The pumped-up jobs number for ‘retail trade’ (+24,000) is noteworthy because of the time of year. Yes, December is always expected to be an outstanding month for shopping, due to purchases of gifts for the holiday season. But the +24,000 figure is after seasonal adjustment, which is supposed to take account of anomalies that happen regularly from year to year. The inference is that the latest Xmas season was a more-than-usually-busy time for shopkeepers.

On a year-over-year percentage-change basis, four key metrics for the U.S. jobs market in December were: total jobs, +1.8%; services-providing employment, also +1.8%; manufacturing +2.3%; and construction, +4.0%.

The corresponding four percentage-change figures for Canada in the latest month were: total jobs, +0.9%; services jobs, +1.0%; manufacturing, -1.7%; and construction, +0.5%.

Statistics Canada’s Labour Force Survey report for December speaks of total jobs north of the border creeping forward by only +9,000.

The monthly average upturn in total Canadian jobs in 2018 was an uninspiring +14,000, a pullback of nearly two-thirds versus 2017’s comparable figure of +36,000.

There are three graphs accompanying this article – for ‘total’, ‘manufacturing’ and ‘construction’ − showing how Canadian employment has fared relative to U.S. employment since January 2010.

For ease of comparison, all the series have been indexed with January 2010 as the base or starting point. Jobs levels in following months are then expressed as a ratio of the base level or starting point. (i.e., if the jobs level rises by 25%, the index value will be 125.0).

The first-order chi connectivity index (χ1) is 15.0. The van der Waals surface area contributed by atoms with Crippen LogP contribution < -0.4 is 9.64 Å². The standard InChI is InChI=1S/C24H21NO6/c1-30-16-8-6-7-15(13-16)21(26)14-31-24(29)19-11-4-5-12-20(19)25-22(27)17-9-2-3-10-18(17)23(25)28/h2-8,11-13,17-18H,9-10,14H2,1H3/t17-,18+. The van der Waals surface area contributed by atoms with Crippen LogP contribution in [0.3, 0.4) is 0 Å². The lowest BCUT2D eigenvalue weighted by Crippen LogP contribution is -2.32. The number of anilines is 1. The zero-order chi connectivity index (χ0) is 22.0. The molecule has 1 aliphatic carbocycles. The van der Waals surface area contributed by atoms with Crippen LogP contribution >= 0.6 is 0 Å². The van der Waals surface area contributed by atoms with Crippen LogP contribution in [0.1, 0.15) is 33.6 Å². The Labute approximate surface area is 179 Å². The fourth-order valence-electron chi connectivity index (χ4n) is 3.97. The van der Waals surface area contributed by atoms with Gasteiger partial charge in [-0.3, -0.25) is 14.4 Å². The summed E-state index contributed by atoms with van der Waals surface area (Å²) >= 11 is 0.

Graph 1: Total Employment, U.S. and Canada – Since January 2010

Total Employment, U.S. and Canada - Since January 2010 Chart
Index: jobs level in Jan. 2000 set = 100.0, both series; jobs level in each following month expressed relative to Jan. 2000.
Data Source: U.S. Bureau of Labor Statistics and Statistics Canada.
Chart: ConstructConnect — CanaData.

Graph 2: Construction Employment, U.S. and Canada – Since January 2010

Construction Employment, U.S. and Canada - Since January 2010 Chart
Index: jobs level in Jan. 2000 set = 100.0, both series; jobs level in each following month expressed relative to Jan. 2000.
Data Source: U.S. Bureau of Labor Statistics and Statistics Canada.
Chart: ConstructConnect — CanaData.

Graph 3: Manufacturing Employment, U.S. and Canada – Since January 2010

Manufacturing Employment, U.S. and Canada - Since January 2010 Chart
Index: jobs level in Jan. 2000 set = 100.0, both series; jobs level in each following month expressed relative to Jan. 2000.
Data Source: U.S. Bureau of Labor Statistics and Statistics Canada.
Chart: ConstructConnect — CanaData.

Canada hit a weak spot in total jobs creation from 2013 through 2015 but has since been mostly tracking the U.S. path higher. But in construction, and to an even greater extent manufacturing, Canada has not been keeping up on the jobs-creation front.

Canada’s unemployment rate in December stayed the same as in November, at 5.6%.

Regionally, the lowest jobless rates in the country currently are in British Columbia (4.4%), Ontario (5.4%) and Quebec (5.5%). 

Ontario has been the province providing the greatest number of new jobs over the past year, +78,000. B.C., with +44,000 jobs, has been the runner-up.

Alberta shed 17,000 jobs in December, but achieved a decent result year-over-year, +22,000.  

One thought on “December Jobs Reports: U.S. Ends 2018 With Bang; Canada With Whimper

Leave a Reply